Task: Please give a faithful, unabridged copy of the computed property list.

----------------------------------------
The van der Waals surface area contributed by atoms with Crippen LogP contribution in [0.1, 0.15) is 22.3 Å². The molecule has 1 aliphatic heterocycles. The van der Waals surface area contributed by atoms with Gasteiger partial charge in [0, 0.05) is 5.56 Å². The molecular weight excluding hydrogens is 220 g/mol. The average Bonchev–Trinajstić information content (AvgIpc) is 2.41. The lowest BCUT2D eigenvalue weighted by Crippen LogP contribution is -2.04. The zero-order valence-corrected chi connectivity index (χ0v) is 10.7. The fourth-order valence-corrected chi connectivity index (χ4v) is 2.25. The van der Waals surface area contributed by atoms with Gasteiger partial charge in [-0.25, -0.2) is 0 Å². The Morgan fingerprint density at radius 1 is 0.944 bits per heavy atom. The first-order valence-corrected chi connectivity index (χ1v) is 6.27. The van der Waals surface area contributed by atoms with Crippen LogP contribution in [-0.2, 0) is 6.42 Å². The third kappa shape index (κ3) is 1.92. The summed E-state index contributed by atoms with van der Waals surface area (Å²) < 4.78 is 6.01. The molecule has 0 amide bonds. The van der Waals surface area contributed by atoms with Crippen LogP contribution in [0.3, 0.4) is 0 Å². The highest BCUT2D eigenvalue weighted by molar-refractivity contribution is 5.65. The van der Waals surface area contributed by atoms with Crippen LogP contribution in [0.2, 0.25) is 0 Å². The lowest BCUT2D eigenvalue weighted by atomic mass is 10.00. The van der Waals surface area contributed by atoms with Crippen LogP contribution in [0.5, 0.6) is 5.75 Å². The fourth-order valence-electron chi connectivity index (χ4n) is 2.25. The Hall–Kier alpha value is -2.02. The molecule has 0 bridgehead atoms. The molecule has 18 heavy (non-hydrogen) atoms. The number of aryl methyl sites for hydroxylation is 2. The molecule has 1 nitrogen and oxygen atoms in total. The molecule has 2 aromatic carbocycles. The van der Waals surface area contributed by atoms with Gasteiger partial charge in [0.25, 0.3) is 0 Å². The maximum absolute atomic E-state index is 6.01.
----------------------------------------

The van der Waals surface area contributed by atoms with Crippen LogP contribution in [0.1, 0.15) is 22.3 Å². The molecule has 1 aliphatic heterocycles. The van der Waals surface area contributed by atoms with Gasteiger partial charge in [0, 0.05) is 5.56 Å². The molecular weight excluding hydrogens is 220 g/mol. The average Bonchev–Trinajstić information content (AvgIpc) is 2.41. The lowest BCUT2D eigenvalue weighted by Crippen LogP contribution is -2.04. The zero-order valence-corrected chi connectivity index (χ0v) is 10.7. The fourth-order valence-corrected chi connectivity index (χ4v) is 2.25. The van der Waals surface area contributed by atoms with Gasteiger partial charge in [-0.25, -0.2) is 0 Å². The Morgan fingerprint density at radius 1 is 0.944 bits per heavy atom. The first-order valence-corrected chi connectivity index (χ1v) is 6.27. The van der Waals surface area contributed by atoms with Crippen LogP contribution in [-0.2, 0) is 6.42 Å². The third kappa shape index (κ3) is 1.92. The summed E-state index contributed by atoms with van der Waals surface area (Å²) < 4.78 is 6.01. The molecule has 0 amide bonds. The van der Waals surface area contributed by atoms with Crippen LogP contribution in [0.3, 0.4) is 0 Å². The highest BCUT2D eigenvalue weighted by molar-refractivity contribution is 5.65. The van der Waals surface area contributed by atoms with Crippen LogP contribution in [0.2, 0.25) is 0 Å². The lowest BCUT2D eigenvalue weighted by atomic mass is 10.00. The van der Waals surface area contributed by atoms with Crippen LogP contribution in [0.5, 0.6) is 5.75 Å². The fourth-order valence-electron chi connectivity index (χ4n) is 2.25. The Hall–Kier alpha value is -2.02. The molecule has 0 bridgehead atoms. The molecule has 18 heavy (non-hydrogen) atoms. The number of aryl methyl sites for hydroxylation is 2. The molecule has 1 nitrogen and oxygen atoms in total. The molecule has 2 aromatic carbocycles. The van der Waals surface area contributed by atoms with Gasteiger partial charge in [0.25, 0.3) is 0 Å². The maximum absolute atomic E-state index is 6.01.